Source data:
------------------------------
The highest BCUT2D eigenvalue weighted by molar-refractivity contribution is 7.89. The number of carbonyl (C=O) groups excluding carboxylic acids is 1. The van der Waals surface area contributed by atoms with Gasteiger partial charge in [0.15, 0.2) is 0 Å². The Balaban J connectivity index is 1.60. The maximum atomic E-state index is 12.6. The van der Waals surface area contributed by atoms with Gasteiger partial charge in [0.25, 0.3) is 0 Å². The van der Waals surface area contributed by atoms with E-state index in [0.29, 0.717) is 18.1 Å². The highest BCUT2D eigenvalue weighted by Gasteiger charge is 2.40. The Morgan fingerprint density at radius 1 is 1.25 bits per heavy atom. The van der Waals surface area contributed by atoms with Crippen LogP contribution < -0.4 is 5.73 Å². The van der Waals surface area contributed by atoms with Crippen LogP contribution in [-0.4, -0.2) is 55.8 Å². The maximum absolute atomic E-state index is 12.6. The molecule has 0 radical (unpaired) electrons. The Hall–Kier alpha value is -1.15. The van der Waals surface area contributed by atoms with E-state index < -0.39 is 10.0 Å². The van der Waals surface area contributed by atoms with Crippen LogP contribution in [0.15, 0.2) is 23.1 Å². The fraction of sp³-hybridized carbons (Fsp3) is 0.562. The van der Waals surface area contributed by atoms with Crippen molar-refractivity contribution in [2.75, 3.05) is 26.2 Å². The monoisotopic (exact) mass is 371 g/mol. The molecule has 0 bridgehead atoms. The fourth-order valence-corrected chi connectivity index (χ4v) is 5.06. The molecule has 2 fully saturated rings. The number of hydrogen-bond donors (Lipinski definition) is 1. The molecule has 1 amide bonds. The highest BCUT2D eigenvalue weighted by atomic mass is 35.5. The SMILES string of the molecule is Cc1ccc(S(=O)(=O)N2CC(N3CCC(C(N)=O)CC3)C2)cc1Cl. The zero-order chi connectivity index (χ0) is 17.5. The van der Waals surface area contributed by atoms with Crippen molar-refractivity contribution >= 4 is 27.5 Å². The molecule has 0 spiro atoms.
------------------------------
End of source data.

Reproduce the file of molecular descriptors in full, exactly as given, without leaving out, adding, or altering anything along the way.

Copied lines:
The highest BCUT2D eigenvalue weighted by molar-refractivity contribution is 7.89. The number of carbonyl (C=O) groups excluding carboxylic acids is 1. The van der Waals surface area contributed by atoms with Gasteiger partial charge in [0.15, 0.2) is 0 Å². The Balaban J connectivity index is 1.60. The maximum atomic E-state index is 12.6. The van der Waals surface area contributed by atoms with Gasteiger partial charge in [0.25, 0.3) is 0 Å². The van der Waals surface area contributed by atoms with E-state index in [0.29, 0.717) is 18.1 Å². The highest BCUT2D eigenvalue weighted by Gasteiger charge is 2.40. The Morgan fingerprint density at radius 1 is 1.25 bits per heavy atom. The van der Waals surface area contributed by atoms with Crippen LogP contribution < -0.4 is 5.73 Å². The van der Waals surface area contributed by atoms with Crippen LogP contribution in [-0.4, -0.2) is 55.8 Å². The maximum absolute atomic E-state index is 12.6. The molecule has 0 radical (unpaired) electrons. The Hall–Kier alpha value is -1.15. The van der Waals surface area contributed by atoms with E-state index < -0.39 is 10.0 Å². The van der Waals surface area contributed by atoms with Crippen LogP contribution in [0.15, 0.2) is 23.1 Å². The fraction of sp³-hybridized carbons (Fsp3) is 0.562. The van der Waals surface area contributed by atoms with Crippen molar-refractivity contribution in [2.75, 3.05) is 26.2 Å². The monoisotopic (exact) mass is 371 g/mol. The molecule has 0 bridgehead atoms. The fourth-order valence-corrected chi connectivity index (χ4v) is 5.06. The molecule has 2 fully saturated rings. The number of hydrogen-bond donors (Lipinski definition) is 1. The molecule has 1 amide bonds. The highest BCUT2D eigenvalue weighted by atomic mass is 35.5. The SMILES string of the molecule is Cc1ccc(S(=O)(=O)N2CC(N3CCC(C(N)=O)CC3)C2)cc1Cl. The zero-order chi connectivity index (χ0) is 17.5. The van der Waals surface area contributed by atoms with Crippen molar-refractivity contribution >= 4 is 27.5 Å². The molecule has 0 spiro atoms.